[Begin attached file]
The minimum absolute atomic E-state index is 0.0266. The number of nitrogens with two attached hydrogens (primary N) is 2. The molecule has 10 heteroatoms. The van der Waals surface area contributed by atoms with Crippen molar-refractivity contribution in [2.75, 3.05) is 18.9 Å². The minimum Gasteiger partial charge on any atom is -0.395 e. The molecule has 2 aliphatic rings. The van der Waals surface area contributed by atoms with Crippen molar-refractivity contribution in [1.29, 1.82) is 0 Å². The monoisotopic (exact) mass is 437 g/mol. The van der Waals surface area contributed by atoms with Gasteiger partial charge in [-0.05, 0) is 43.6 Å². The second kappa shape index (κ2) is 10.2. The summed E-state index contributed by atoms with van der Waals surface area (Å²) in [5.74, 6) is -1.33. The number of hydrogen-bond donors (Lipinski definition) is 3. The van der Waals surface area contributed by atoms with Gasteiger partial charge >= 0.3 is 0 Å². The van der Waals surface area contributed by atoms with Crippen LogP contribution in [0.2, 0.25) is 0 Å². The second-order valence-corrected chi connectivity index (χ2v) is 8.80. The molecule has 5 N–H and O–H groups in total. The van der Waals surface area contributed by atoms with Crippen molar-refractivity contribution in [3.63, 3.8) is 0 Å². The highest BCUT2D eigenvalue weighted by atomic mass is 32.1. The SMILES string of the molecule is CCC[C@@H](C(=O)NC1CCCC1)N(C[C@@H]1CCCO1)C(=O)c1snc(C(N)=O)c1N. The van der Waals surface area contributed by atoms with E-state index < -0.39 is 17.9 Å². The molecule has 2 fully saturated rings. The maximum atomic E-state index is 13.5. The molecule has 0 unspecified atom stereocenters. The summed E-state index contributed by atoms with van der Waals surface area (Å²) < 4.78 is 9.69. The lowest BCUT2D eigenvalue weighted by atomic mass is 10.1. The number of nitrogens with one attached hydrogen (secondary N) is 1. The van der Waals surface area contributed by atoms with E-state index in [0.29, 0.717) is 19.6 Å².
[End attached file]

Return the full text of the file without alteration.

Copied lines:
The minimum absolute atomic E-state index is 0.0266. The number of nitrogens with two attached hydrogens (primary N) is 2. The molecule has 10 heteroatoms. The van der Waals surface area contributed by atoms with Crippen molar-refractivity contribution in [2.75, 3.05) is 18.9 Å². The minimum Gasteiger partial charge on any atom is -0.395 e. The molecule has 2 aliphatic rings. The van der Waals surface area contributed by atoms with Crippen molar-refractivity contribution in [1.29, 1.82) is 0 Å². The monoisotopic (exact) mass is 437 g/mol. The van der Waals surface area contributed by atoms with Gasteiger partial charge in [-0.05, 0) is 43.6 Å². The second kappa shape index (κ2) is 10.2. The summed E-state index contributed by atoms with van der Waals surface area (Å²) in [5.74, 6) is -1.33. The number of hydrogen-bond donors (Lipinski definition) is 3. The van der Waals surface area contributed by atoms with Gasteiger partial charge >= 0.3 is 0 Å². The van der Waals surface area contributed by atoms with Crippen LogP contribution in [0.2, 0.25) is 0 Å². The second-order valence-corrected chi connectivity index (χ2v) is 8.80. The molecule has 5 N–H and O–H groups in total. The van der Waals surface area contributed by atoms with Crippen molar-refractivity contribution in [3.63, 3.8) is 0 Å². The highest BCUT2D eigenvalue weighted by atomic mass is 32.1. The SMILES string of the molecule is CCC[C@@H](C(=O)NC1CCCC1)N(C[C@@H]1CCCO1)C(=O)c1snc(C(N)=O)c1N. The van der Waals surface area contributed by atoms with E-state index < -0.39 is 17.9 Å². The molecule has 2 fully saturated rings. The maximum atomic E-state index is 13.5. The molecule has 0 unspecified atom stereocenters. The summed E-state index contributed by atoms with van der Waals surface area (Å²) < 4.78 is 9.69. The lowest BCUT2D eigenvalue weighted by atomic mass is 10.1. The number of nitrogens with one attached hydrogen (secondary N) is 1. The van der Waals surface area contributed by atoms with E-state index in [0.29, 0.717) is 19.6 Å².